Somebody in the Thornton-Rupp fight must have been bloodied as the two combatants spent an ensuing TV timeout changing their sweaters in the penalty box.

Second period, 12:50, Bruins 2-1: The Rangers, to the surprise of no one, aren’t going to go down listlessly.

Brad Richards just got the Blueshirts back on the board with New York’s first goal of the night and the season. Richards spun in the slot before unloading on a bouncing puck. The result was a slap shot up underneath the crossbar beating Tuukka Rask.

Second period, 11:08, Bruins 2-0: Shortly after the Bruins goal, Zdeno Chara was sent off for interference (the fourth called already).

The B’s killed off the penalty with little resistance from New York.

Second period, 8:20, Bruins 2-0: The Bruins’ fourth line gets in on the act, thanks in large part to speed and a little bit of luck in a rare lapse from Henrik Lundqvist.

Gregory Campbell carried the puck up the right wing before unleashing a shot from the faceoff circle, with Daniel Paille crashing the net down the slot. Paille tipped it at Lundqvist, and it looked like the all-world goalie was going to make the stop. However, the puck continued to trickle, eventually falling behind the netminder and over the line.

Second period, 7:16, Bruins 1-0: The Bruins’ power play comes and goes without a goal, but there were positives to take. The B’s top power play unit moved the puck extremely well, and got a great chance when Zdeno Chara walked in the back door for a one-time opportunity. Henrik Lundqvist was having none of that, though, going post to post to make the save.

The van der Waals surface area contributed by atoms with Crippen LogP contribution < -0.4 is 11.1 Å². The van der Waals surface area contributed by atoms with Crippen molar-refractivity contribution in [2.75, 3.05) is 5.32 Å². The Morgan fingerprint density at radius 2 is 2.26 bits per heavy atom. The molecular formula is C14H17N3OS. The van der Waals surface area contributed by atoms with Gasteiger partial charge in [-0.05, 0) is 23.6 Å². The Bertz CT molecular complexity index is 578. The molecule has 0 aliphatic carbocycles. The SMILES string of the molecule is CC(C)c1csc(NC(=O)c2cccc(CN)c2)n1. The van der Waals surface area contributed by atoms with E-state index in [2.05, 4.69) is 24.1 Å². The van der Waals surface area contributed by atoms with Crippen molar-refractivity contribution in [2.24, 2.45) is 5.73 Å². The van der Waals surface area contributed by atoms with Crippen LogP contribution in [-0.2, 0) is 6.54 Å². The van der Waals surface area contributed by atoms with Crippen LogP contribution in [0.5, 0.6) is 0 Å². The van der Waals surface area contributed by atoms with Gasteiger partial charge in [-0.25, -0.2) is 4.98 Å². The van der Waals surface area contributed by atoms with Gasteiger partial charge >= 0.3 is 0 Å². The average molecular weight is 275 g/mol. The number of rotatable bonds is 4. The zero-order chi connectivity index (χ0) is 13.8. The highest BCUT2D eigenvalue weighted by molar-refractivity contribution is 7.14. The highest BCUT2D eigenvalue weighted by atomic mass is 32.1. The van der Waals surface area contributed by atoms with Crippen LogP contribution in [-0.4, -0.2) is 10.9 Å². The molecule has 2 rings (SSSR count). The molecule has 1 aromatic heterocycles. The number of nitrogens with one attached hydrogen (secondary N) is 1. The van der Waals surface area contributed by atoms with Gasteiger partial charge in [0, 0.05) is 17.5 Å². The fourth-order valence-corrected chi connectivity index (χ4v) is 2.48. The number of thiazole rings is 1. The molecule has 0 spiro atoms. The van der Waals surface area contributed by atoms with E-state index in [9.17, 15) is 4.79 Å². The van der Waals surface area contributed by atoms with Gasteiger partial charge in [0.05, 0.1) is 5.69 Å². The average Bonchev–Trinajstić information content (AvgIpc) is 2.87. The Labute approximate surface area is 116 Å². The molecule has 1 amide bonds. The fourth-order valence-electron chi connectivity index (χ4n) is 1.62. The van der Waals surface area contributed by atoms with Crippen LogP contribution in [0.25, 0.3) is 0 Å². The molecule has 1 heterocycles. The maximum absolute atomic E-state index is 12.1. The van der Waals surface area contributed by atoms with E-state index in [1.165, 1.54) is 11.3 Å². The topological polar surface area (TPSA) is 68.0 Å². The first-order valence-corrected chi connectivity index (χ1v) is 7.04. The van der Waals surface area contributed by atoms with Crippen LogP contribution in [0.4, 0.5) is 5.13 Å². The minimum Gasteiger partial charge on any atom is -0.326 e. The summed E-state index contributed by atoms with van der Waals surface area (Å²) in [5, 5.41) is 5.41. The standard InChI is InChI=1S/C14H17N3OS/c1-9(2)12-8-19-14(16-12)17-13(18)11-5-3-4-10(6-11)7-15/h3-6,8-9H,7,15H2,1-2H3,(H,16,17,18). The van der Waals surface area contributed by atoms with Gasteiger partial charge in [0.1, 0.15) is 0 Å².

The power play is going to have to yield goals at some point, but at least Boston doesn’t look totally clueless with the man-advantage as they have at times in the past.

Second period, 4:05 Bruins 1-0: The Bruins kill off the penalty to open the second period, with a good shift from Brad Marchand.

The pesky forward blocked a shot at the point and then cleared the puck a few seconds later. The B’s might have actually had a chance for a shorthanded rush, but Marchand was (understandably) gassed.

The Bruins go right back on the attack, keeping up the pressure. That leads to a Brandon Segal penalty. He gets two for hooking.

End first period: Andrew Ference was sent off with 6.8 seconds to play in the first, so the Rangers will have a fresh sheet of ice for their power play when the second period begins.

But all in all, a good first period for the Bruins, as they take the 1-0 lead to the dressing room.

The B’s dominated possession, and it showed in the shot total.  Boston outshot New York 14-7 in the first, and if it wasn’t for Henrik Lundqvist (aided by a little luck as well), the Bruins might have a bigger lead.

Milan Lucic, for all he heard about his playing shape, looked very good in the first period. He did a nice job of keeping the play alive on his goal, and he’s skated well. The same could be said for that entire line really. Nathan Horton looks strong in his return, and he got a good test early on when he was steamrolled behind the New York net by Marc Staal. Horton got right up, though, and continued playing. Lucic, it should be mentioned, returned the favor by delivering a hard hit on Staal.